PULLMAN, Wash. – In December 2008, Nature named agroecologist and WSU alumnus Jerry Glover one of five “crop researchers who could change the world.”
In June 2010, he was listed among National Geographic’s “Emerging Explorers,” a group of 14 “uniquely gifted and inspiring adventurers, scientists, photographers and storytellers,” whose early career work is making a significant contribution to world knowledge.

Glover earned a bachelor’s of science in soil science at WSU in 1997, a bachelor’s of arts in philosophy in 1998 and a doctorate in soil science in 2001.

His research developing perennial versions of annual crop plants will have an enormous impact on sustainable agriculture, confronting societal issues of food shortage as well as the environmental problems stemming from current farming practices.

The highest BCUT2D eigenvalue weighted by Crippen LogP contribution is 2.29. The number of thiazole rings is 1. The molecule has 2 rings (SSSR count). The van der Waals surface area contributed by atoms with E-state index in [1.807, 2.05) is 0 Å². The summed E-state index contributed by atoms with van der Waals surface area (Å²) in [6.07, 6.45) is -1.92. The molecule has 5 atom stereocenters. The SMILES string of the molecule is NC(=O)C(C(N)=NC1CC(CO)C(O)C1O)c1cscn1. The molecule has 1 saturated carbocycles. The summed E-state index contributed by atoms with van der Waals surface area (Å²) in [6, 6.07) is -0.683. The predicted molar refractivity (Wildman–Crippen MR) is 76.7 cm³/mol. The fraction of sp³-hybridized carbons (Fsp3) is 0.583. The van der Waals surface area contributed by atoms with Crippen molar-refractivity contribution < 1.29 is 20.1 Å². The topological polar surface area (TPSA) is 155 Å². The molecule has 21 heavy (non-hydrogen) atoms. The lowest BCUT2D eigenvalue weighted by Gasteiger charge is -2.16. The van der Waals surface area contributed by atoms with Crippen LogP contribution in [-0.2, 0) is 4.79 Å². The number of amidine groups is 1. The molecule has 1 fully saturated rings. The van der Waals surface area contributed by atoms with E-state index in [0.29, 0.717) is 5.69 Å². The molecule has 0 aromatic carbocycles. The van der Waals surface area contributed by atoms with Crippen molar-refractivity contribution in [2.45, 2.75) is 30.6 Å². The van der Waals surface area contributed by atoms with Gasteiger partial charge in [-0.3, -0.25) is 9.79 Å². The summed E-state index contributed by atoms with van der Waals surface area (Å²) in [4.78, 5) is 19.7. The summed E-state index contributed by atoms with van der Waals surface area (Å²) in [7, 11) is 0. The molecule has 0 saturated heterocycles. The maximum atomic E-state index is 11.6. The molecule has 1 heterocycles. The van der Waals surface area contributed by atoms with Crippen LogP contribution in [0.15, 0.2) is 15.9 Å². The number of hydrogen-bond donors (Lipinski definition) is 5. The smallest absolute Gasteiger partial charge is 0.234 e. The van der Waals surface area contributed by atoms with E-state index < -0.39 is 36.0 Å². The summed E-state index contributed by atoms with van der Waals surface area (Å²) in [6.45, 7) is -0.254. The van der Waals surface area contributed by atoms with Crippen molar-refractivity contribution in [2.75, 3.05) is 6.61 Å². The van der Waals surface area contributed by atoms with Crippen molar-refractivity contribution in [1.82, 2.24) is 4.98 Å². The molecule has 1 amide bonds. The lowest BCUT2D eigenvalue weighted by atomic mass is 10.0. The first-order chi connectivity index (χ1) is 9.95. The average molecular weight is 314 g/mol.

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As science becomes increasingly collaborative and global, Glover’s broad worldview has proven vital to his work with fellow researchers and colleagues and to advancing his career. The policy fellowship fully employs his interdisciplinary background and is renewable for another one to two years.

“Maybe at one point in the past science was an individual working on a very specific problem,” Glover said. “Now it’s very collaborative . . . especially where you are dealing with agriculture. Philosophy has really helped me to connect the dots of these different issues—from technology to people to our natural environment—so, in that regard, I feel it’s just been indispensable.”
 
The combination of liberal arts and science, Glover said, has also been crucial throughout the years to collaborating on agendas and “moving the ball down the field.”

For more photos and the full article visit the College of Liberal Arts publication Nexus.